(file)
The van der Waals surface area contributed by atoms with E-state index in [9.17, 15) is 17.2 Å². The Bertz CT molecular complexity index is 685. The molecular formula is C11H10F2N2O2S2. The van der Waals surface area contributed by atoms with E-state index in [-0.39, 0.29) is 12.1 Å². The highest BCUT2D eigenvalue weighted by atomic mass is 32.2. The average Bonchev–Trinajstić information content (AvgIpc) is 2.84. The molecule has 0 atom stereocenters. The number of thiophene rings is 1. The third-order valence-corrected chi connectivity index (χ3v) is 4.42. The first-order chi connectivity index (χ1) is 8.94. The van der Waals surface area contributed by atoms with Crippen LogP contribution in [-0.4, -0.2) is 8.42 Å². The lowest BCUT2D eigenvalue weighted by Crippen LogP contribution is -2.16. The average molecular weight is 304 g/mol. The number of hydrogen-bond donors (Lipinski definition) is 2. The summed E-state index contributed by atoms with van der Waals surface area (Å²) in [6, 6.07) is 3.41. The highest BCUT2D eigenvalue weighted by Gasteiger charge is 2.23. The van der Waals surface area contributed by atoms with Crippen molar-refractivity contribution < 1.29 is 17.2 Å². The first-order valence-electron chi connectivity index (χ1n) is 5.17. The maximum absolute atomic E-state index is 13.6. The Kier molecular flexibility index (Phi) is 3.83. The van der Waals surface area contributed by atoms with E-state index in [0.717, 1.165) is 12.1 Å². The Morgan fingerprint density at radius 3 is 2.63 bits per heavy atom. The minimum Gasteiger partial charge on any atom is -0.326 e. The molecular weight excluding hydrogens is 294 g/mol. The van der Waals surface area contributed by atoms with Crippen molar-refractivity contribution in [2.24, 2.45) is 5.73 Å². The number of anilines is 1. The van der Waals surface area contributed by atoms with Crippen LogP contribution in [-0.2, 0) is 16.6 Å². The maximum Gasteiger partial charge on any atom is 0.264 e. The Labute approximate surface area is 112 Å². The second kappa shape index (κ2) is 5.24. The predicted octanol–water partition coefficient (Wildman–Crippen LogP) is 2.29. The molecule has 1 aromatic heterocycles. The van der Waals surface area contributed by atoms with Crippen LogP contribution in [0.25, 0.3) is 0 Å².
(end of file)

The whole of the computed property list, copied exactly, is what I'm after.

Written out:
The van der Waals surface area contributed by atoms with E-state index in [9.17, 15) is 17.2 Å². The Bertz CT molecular complexity index is 685. The molecular formula is C11H10F2N2O2S2. The van der Waals surface area contributed by atoms with E-state index in [-0.39, 0.29) is 12.1 Å². The highest BCUT2D eigenvalue weighted by atomic mass is 32.2. The average Bonchev–Trinajstić information content (AvgIpc) is 2.84. The molecule has 0 atom stereocenters. The number of thiophene rings is 1. The third-order valence-corrected chi connectivity index (χ3v) is 4.42. The first-order chi connectivity index (χ1) is 8.94. The van der Waals surface area contributed by atoms with Crippen LogP contribution in [-0.4, -0.2) is 8.42 Å². The lowest BCUT2D eigenvalue weighted by Crippen LogP contribution is -2.16. The average molecular weight is 304 g/mol. The number of hydrogen-bond donors (Lipinski definition) is 2. The summed E-state index contributed by atoms with van der Waals surface area (Å²) in [6, 6.07) is 3.41. The highest BCUT2D eigenvalue weighted by Gasteiger charge is 2.23. The van der Waals surface area contributed by atoms with Crippen molar-refractivity contribution < 1.29 is 17.2 Å². The first-order valence-electron chi connectivity index (χ1n) is 5.17. The maximum absolute atomic E-state index is 13.6. The Kier molecular flexibility index (Phi) is 3.83. The van der Waals surface area contributed by atoms with E-state index in [0.717, 1.165) is 12.1 Å². The Morgan fingerprint density at radius 3 is 2.63 bits per heavy atom. The minimum Gasteiger partial charge on any atom is -0.326 e. The molecular weight excluding hydrogens is 294 g/mol. The van der Waals surface area contributed by atoms with Crippen molar-refractivity contribution in [2.24, 2.45) is 5.73 Å². The number of anilines is 1. The van der Waals surface area contributed by atoms with Crippen LogP contribution in [-0.2, 0) is 16.6 Å². The maximum Gasteiger partial charge on any atom is 0.264 e. The Labute approximate surface area is 112 Å². The second kappa shape index (κ2) is 5.24. The predicted octanol–water partition coefficient (Wildman–Crippen LogP) is 2.29. The molecule has 1 aromatic heterocycles. The van der Waals surface area contributed by atoms with Crippen LogP contribution in [0.25, 0.3) is 0 Å².